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What Are Ethics and Social Responsibility?

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What are ethics and social responsibility?

What is ethical behaviour? What does it mean if a person is ethical? And importantly, what does it mean if a person is not ethical?

In management, ethical behaviour is not just desirable, it is essential if an organisation is to succeed in today's competitive environment. This chapter will look at ethics, discuss the influences on a person's ethical behaviour, and try to determine what types of behaviour could be considered ethical. Later on we will consider the concept of social responsibility: the way an organisation behaves in relation to the people who are affected by it.

Ethical behaviour is behaviour that is considered 'right' by society. John Schermerhorn, a management expert, describes ethical behaviour as more than just the behaviour required by law: it includes 'something else'. He uses the following equation:

Ethical behaviour = legal behaviour + 'something else'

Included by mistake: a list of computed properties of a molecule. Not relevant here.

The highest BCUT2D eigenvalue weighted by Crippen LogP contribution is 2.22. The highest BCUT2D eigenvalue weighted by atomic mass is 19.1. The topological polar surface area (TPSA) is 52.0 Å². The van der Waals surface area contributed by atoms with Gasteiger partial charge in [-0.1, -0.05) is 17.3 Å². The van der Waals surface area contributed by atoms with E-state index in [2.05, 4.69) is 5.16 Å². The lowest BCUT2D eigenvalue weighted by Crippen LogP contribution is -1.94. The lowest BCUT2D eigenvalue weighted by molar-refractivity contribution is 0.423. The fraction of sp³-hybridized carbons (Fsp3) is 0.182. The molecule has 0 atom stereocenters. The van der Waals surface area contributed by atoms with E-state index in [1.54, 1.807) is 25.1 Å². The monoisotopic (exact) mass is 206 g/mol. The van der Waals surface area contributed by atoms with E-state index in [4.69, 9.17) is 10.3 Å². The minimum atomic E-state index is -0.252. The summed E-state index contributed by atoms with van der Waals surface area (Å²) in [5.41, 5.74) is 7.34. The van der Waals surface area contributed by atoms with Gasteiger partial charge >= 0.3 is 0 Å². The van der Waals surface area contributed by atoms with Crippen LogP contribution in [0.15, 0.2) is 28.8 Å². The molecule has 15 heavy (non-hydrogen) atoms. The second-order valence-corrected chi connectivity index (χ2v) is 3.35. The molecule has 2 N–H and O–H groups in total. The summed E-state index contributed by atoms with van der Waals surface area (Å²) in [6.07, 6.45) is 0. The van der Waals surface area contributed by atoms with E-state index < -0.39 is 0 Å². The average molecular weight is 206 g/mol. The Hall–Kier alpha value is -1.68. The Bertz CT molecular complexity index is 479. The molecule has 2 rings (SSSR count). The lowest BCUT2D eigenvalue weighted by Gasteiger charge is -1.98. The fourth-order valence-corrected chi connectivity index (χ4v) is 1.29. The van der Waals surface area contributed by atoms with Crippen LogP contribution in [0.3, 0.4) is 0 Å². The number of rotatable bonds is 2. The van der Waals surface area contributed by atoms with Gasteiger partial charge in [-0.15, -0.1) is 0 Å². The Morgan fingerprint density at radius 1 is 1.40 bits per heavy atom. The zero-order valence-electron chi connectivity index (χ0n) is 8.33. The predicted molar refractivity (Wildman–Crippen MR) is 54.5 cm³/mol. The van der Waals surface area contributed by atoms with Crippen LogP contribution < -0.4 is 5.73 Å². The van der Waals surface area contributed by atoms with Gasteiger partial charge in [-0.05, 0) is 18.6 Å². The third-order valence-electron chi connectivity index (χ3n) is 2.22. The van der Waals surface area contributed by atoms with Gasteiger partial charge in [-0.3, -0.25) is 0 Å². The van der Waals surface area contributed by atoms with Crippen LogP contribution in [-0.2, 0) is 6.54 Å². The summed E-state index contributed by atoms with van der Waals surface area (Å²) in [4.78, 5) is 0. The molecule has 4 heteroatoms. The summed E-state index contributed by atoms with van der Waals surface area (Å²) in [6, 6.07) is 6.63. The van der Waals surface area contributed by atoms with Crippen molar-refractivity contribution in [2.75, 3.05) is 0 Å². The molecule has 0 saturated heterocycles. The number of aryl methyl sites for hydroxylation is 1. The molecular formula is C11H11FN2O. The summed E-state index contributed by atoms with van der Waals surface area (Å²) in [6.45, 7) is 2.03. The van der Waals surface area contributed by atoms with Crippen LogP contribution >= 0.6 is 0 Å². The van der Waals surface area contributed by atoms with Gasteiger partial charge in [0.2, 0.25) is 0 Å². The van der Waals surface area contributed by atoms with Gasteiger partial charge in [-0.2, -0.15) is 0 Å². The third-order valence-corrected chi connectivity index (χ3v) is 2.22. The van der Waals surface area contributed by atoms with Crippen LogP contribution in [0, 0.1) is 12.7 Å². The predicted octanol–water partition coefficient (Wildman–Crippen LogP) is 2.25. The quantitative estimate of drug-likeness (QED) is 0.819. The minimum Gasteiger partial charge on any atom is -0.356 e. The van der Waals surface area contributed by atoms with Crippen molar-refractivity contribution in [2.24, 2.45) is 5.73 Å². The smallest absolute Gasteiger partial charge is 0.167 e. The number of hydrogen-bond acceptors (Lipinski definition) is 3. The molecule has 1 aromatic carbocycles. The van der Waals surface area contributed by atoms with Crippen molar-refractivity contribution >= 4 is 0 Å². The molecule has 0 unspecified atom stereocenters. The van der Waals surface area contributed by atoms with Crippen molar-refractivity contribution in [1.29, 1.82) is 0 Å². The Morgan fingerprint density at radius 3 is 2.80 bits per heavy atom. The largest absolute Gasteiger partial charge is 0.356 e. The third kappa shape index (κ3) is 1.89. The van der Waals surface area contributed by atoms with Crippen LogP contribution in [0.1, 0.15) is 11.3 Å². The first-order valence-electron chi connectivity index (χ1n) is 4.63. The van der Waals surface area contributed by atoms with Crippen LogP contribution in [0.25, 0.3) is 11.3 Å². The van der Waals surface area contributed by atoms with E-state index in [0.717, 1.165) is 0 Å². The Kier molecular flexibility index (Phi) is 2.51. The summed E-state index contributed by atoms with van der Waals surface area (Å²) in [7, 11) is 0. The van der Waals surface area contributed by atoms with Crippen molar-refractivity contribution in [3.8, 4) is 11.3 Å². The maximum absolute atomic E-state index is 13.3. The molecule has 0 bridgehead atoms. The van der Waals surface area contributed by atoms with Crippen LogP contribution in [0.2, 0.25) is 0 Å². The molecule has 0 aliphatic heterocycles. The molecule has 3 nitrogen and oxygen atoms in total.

The 'something else' refers to the extra distance you would go to help others, or to do what you believe to be right. However, it is important to remember that what I consider right and what you consider right may be two different things. The way you perceive what is right will depend on the environment in which you were raised. Each society, for example, has different expectations, values and norms which govern or influence the behaviour of the people within that society.

Norms are those rules which a group - a family, team or society - uses to guide its behaviour. Norms are developed over time, and include both formal and informal rules about what is appropriate in certain situations. If we are ethical, we have values and norms which are accepted as right by the society in which we live.

We all have an understanding of what is ethical or unethical. Think about the following situation:

You arrive home from work one day to find your neighbour's front door wide open, even though their car is not in the garage. You have always been curious about their home and furniture, and would like to see inside. What do you do?

Most people would decide that it was wrong, or 'unethical', to look inside a neighbour's house without their permission. On the other hand, you might consider that it would be ethical to close the front door to prevent others - such as burglars - from entering the house and stealing your neighbour's property.

Quiz: Are you ethical?

Generally speaking; most people are honest and law-abiding ... well, at least most of the time. Even though we obey the law and do what is right 99 per cent of the time, we occasionally slip up. Look at the following situations and tick those that apply.



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